It has been obvious for many years that an on-line text with an apparatus criticus should put it to the right of the text, since the bottom of the page may be hundreds of lines away, and a line-by-line apparatus is of highly-variable width – we would not want to put the entire text to the right of the longest list of variants and conjectures. What then of a text that also has a facing translation? I see no other place for it than the left side of the text, as in my three-column Sphaera Archimedis (link – the translation has no literary pretensions whatever). The fact that Loeb and other facing texts normally put the translation to the right makes me expect to find it there. How easy will it be to get used to seeing them the other way around?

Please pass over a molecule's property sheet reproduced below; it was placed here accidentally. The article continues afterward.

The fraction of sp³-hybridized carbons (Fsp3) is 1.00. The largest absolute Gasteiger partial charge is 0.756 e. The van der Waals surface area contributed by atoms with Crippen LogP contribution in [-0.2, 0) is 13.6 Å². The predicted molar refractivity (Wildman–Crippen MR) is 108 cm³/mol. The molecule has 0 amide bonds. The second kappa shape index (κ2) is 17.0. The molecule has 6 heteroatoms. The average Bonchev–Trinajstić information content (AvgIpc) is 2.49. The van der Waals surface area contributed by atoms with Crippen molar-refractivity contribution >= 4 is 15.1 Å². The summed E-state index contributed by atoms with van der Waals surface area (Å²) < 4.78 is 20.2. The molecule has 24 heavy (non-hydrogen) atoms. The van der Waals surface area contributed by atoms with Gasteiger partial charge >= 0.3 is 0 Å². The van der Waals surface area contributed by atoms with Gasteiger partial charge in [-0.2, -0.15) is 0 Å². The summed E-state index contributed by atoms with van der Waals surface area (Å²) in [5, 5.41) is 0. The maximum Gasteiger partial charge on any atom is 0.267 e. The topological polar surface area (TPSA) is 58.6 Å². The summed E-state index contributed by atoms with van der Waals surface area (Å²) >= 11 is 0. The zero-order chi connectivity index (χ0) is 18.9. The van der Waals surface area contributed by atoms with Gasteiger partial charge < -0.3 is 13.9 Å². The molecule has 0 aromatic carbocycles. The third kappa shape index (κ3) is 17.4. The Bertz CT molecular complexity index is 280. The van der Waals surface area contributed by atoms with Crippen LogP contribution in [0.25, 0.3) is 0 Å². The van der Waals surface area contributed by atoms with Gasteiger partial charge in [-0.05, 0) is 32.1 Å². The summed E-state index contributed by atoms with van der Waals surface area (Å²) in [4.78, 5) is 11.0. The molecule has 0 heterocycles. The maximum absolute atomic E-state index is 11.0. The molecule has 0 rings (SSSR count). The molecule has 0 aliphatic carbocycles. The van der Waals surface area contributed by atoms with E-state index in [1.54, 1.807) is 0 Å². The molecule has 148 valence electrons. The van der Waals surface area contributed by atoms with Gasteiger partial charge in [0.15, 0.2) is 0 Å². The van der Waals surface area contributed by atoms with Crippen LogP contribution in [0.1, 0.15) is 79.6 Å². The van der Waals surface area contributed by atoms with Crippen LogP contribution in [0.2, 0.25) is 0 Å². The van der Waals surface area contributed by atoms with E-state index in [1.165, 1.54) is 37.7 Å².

Putting the translation to the right of the text seems more natural in a language written left-to-right, since the text is of course primary. Putting the text in the middle, between translation and apparatus criticus, also seems psychologically right, centering the primary thing, while separating the parts that are related to the text, but not to each other. Similarly, I use colors to differentiate, making the text visually primary (black), the apparatus (dark blue) and translation (dark green) secondary. I am curious what others think about my sample page, and my reasoning.